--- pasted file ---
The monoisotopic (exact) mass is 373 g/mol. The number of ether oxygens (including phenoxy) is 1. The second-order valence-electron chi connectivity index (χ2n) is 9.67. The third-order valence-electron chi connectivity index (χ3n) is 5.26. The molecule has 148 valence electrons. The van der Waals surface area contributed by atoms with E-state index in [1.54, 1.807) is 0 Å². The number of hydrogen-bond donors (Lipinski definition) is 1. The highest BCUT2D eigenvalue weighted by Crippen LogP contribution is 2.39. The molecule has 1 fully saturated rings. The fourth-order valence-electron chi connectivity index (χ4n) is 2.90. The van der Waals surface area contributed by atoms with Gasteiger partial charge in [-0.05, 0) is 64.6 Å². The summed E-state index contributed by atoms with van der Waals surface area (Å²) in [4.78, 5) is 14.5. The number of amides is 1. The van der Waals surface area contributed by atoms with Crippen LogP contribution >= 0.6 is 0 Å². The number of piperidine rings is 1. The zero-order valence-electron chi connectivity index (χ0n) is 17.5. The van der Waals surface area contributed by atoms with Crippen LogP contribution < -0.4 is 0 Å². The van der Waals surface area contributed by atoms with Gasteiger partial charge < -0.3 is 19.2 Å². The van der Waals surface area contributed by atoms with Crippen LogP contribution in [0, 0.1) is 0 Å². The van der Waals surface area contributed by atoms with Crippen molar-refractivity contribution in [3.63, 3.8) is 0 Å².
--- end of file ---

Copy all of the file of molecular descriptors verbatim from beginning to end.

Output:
The monoisotopic (exact) mass is 373 g/mol. The number of ether oxygens (including phenoxy) is 1. The second-order valence-electron chi connectivity index (χ2n) is 9.67. The third-order valence-electron chi connectivity index (χ3n) is 5.26. The molecule has 148 valence electrons. The van der Waals surface area contributed by atoms with E-state index in [1.54, 1.807) is 0 Å². The number of hydrogen-bond donors (Lipinski definition) is 1. The highest BCUT2D eigenvalue weighted by Crippen LogP contribution is 2.39. The molecule has 1 fully saturated rings. The fourth-order valence-electron chi connectivity index (χ4n) is 2.90. The van der Waals surface area contributed by atoms with Gasteiger partial charge in [-0.05, 0) is 64.6 Å². The summed E-state index contributed by atoms with van der Waals surface area (Å²) in [4.78, 5) is 14.5. The number of amides is 1. The van der Waals surface area contributed by atoms with Crippen LogP contribution >= 0.6 is 0 Å². The number of piperidine rings is 1. The zero-order valence-electron chi connectivity index (χ0n) is 17.5. The van der Waals surface area contributed by atoms with Crippen LogP contribution < -0.4 is 0 Å². The van der Waals surface area contributed by atoms with Gasteiger partial charge < -0.3 is 19.2 Å². The van der Waals surface area contributed by atoms with Crippen LogP contribution in [0, 0.1) is 0 Å². The van der Waals surface area contributed by atoms with Crippen molar-refractivity contribution in [3.63, 3.8) is 0 Å².